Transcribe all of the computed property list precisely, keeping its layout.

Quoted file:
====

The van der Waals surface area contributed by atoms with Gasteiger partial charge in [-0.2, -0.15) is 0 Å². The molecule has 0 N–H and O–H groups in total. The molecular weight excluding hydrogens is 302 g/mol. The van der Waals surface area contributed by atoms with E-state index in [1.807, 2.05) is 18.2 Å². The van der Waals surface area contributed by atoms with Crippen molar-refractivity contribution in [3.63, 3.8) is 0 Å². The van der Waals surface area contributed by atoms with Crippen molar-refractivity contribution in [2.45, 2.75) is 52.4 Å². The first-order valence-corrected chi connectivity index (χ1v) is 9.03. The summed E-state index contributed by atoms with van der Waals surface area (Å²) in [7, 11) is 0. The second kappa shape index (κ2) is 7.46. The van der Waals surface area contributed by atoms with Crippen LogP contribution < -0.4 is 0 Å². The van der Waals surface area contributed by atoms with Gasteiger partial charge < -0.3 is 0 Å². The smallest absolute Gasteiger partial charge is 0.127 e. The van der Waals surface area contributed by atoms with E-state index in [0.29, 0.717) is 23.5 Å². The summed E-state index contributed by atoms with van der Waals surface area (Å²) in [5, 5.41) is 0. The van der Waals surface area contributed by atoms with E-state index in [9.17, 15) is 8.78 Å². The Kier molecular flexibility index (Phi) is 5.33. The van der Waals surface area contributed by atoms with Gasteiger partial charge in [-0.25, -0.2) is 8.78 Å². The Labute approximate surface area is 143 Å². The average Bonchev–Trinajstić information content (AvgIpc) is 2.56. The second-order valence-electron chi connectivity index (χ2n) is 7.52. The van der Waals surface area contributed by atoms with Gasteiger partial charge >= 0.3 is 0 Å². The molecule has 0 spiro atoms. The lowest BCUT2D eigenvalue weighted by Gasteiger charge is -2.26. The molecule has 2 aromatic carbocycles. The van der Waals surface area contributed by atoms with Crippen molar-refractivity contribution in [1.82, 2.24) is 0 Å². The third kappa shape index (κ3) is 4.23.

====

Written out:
The van der Waals surface area contributed by atoms with Gasteiger partial charge in [-0.2, -0.15) is 0 Å². The molecule has 0 N–H and O–H groups in total. The molecular weight excluding hydrogens is 302 g/mol. The van der Waals surface area contributed by atoms with E-state index in [1.807, 2.05) is 18.2 Å². The van der Waals surface area contributed by atoms with Crippen molar-refractivity contribution in [3.63, 3.8) is 0 Å². The van der Waals surface area contributed by atoms with Crippen molar-refractivity contribution in [2.45, 2.75) is 52.4 Å². The first-order valence-corrected chi connectivity index (χ1v) is 9.03. The summed E-state index contributed by atoms with van der Waals surface area (Å²) in [7, 11) is 0. The second kappa shape index (κ2) is 7.46. The van der Waals surface area contributed by atoms with Crippen LogP contribution < -0.4 is 0 Å². The van der Waals surface area contributed by atoms with Gasteiger partial charge < -0.3 is 0 Å². The smallest absolute Gasteiger partial charge is 0.127 e. The van der Waals surface area contributed by atoms with E-state index in [0.29, 0.717) is 23.5 Å². The summed E-state index contributed by atoms with van der Waals surface area (Å²) in [5, 5.41) is 0. The van der Waals surface area contributed by atoms with E-state index in [9.17, 15) is 8.78 Å². The Kier molecular flexibility index (Phi) is 5.33. The van der Waals surface area contributed by atoms with Gasteiger partial charge in [-0.25, -0.2) is 8.78 Å². The Labute approximate surface area is 143 Å². The average Bonchev–Trinajstić information content (AvgIpc) is 2.56. The second-order valence-electron chi connectivity index (χ2n) is 7.52. The van der Waals surface area contributed by atoms with Gasteiger partial charge >= 0.3 is 0 Å². The molecule has 0 spiro atoms. The lowest BCUT2D eigenvalue weighted by Gasteiger charge is -2.26. The molecule has 2 aromatic carbocycles. The van der Waals surface area contributed by atoms with Crippen molar-refractivity contribution in [1.82, 2.24) is 0 Å². The third kappa shape index (κ3) is 4.23.